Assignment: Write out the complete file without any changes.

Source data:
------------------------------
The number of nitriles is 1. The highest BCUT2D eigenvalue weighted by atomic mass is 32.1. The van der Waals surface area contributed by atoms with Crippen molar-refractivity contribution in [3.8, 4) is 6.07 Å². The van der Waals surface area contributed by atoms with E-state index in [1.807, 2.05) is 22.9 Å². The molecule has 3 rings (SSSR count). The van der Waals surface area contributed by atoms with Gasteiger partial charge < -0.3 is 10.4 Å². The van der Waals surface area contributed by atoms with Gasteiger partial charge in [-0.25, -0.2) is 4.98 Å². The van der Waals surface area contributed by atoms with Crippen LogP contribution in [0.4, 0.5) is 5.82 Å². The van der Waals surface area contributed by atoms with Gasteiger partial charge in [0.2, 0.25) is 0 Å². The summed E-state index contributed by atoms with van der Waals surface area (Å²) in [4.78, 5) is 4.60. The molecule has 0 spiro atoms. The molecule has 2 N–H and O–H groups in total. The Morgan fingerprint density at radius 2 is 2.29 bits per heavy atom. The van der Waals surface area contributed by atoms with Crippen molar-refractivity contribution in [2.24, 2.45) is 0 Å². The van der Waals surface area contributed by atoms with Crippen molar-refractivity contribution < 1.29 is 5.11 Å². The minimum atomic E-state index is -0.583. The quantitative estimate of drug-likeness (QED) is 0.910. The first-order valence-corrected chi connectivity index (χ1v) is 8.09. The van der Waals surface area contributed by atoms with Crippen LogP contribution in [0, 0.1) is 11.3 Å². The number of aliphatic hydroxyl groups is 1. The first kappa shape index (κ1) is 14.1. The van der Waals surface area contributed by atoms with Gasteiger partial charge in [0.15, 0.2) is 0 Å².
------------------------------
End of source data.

The number of nitriles is 1. The highest BCUT2D eigenvalue weighted by atomic mass is 32.1. The van der Waals surface area contributed by atoms with Crippen molar-refractivity contribution in [3.8, 4) is 6.07 Å². The van der Waals surface area contributed by atoms with E-state index in [1.807, 2.05) is 22.9 Å². The molecule has 3 rings (SSSR count). The van der Waals surface area contributed by atoms with Gasteiger partial charge < -0.3 is 10.4 Å². The van der Waals surface area contributed by atoms with Gasteiger partial charge in [-0.25, -0.2) is 4.98 Å². The van der Waals surface area contributed by atoms with Crippen LogP contribution in [0.4, 0.5) is 5.82 Å². The van der Waals surface area contributed by atoms with Gasteiger partial charge in [0.2, 0.25) is 0 Å². The summed E-state index contributed by atoms with van der Waals surface area (Å²) in [4.78, 5) is 4.60. The molecule has 0 spiro atoms. The molecule has 2 N–H and O–H groups in total. The Morgan fingerprint density at radius 2 is 2.29 bits per heavy atom. The van der Waals surface area contributed by atoms with Crippen molar-refractivity contribution in [2.24, 2.45) is 0 Å². The van der Waals surface area contributed by atoms with Crippen molar-refractivity contribution < 1.29 is 5.11 Å². The minimum atomic E-state index is -0.583. The quantitative estimate of drug-likeness (QED) is 0.910. The first-order valence-corrected chi connectivity index (χ1v) is 8.09. The van der Waals surface area contributed by atoms with Crippen LogP contribution in [0, 0.1) is 11.3 Å². The number of aliphatic hydroxyl groups is 1. The first kappa shape index (κ1) is 14.1. The van der Waals surface area contributed by atoms with Gasteiger partial charge in [0.15, 0.2) is 0 Å².